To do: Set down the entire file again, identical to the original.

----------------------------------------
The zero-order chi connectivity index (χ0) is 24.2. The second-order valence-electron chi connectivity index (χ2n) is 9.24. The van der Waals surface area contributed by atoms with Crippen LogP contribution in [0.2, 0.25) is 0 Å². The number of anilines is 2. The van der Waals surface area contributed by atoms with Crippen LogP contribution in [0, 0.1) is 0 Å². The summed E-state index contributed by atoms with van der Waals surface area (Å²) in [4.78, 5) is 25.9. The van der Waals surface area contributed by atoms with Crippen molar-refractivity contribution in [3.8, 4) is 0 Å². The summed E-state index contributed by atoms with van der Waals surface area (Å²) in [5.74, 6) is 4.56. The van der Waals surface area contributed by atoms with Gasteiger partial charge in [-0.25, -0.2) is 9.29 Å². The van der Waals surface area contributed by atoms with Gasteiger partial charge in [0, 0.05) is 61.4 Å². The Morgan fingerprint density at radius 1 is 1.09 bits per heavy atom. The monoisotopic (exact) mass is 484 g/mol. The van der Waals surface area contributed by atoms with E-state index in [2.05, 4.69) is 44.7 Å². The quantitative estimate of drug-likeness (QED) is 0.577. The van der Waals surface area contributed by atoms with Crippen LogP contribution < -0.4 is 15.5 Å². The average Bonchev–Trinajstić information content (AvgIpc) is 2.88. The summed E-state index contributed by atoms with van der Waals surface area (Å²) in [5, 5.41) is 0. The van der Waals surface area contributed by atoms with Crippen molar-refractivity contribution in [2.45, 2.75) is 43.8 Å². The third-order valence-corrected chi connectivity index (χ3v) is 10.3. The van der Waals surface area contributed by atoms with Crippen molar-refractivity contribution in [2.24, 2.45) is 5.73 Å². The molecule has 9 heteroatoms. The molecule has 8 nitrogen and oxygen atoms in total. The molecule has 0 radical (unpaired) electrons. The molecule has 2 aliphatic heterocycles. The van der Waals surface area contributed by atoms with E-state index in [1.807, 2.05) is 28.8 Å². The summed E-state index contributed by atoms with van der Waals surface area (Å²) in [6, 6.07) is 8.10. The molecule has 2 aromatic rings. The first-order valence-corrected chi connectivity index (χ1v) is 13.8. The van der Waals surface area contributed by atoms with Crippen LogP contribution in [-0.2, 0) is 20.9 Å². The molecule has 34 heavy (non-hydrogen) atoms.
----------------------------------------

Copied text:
The zero-order chi connectivity index (χ0) is 24.2. The second-order valence-electron chi connectivity index (χ2n) is 9.24. The van der Waals surface area contributed by atoms with Crippen LogP contribution in [0.2, 0.25) is 0 Å². The number of anilines is 2. The van der Waals surface area contributed by atoms with Crippen LogP contribution in [0, 0.1) is 0 Å². The summed E-state index contributed by atoms with van der Waals surface area (Å²) in [4.78, 5) is 25.9. The van der Waals surface area contributed by atoms with Crippen molar-refractivity contribution in [3.8, 4) is 0 Å². The summed E-state index contributed by atoms with van der Waals surface area (Å²) in [5.74, 6) is 4.56. The van der Waals surface area contributed by atoms with Gasteiger partial charge in [-0.25, -0.2) is 9.29 Å². The van der Waals surface area contributed by atoms with Gasteiger partial charge in [0, 0.05) is 61.4 Å². The Morgan fingerprint density at radius 1 is 1.09 bits per heavy atom. The monoisotopic (exact) mass is 484 g/mol. The van der Waals surface area contributed by atoms with E-state index in [2.05, 4.69) is 44.7 Å². The quantitative estimate of drug-likeness (QED) is 0.577. The van der Waals surface area contributed by atoms with Crippen LogP contribution < -0.4 is 15.5 Å². The average Bonchev–Trinajstić information content (AvgIpc) is 2.88. The summed E-state index contributed by atoms with van der Waals surface area (Å²) in [5, 5.41) is 0. The van der Waals surface area contributed by atoms with Crippen molar-refractivity contribution in [2.45, 2.75) is 43.8 Å². The third-order valence-corrected chi connectivity index (χ3v) is 10.3. The van der Waals surface area contributed by atoms with Crippen molar-refractivity contribution in [2.24, 2.45) is 5.73 Å². The molecule has 9 heteroatoms. The molecule has 8 nitrogen and oxygen atoms in total. The molecule has 0 radical (unpaired) electrons. The molecule has 2 aliphatic heterocycles. The van der Waals surface area contributed by atoms with E-state index in [1.807, 2.05) is 28.8 Å². The summed E-state index contributed by atoms with van der Waals surface area (Å²) in [6, 6.07) is 8.10. The molecule has 2 aromatic rings. The first-order valence-corrected chi connectivity index (χ1v) is 13.8. The van der Waals surface area contributed by atoms with Crippen LogP contribution in [-0.2, 0) is 20.9 Å². The molecule has 34 heavy (non-hydrogen) atoms.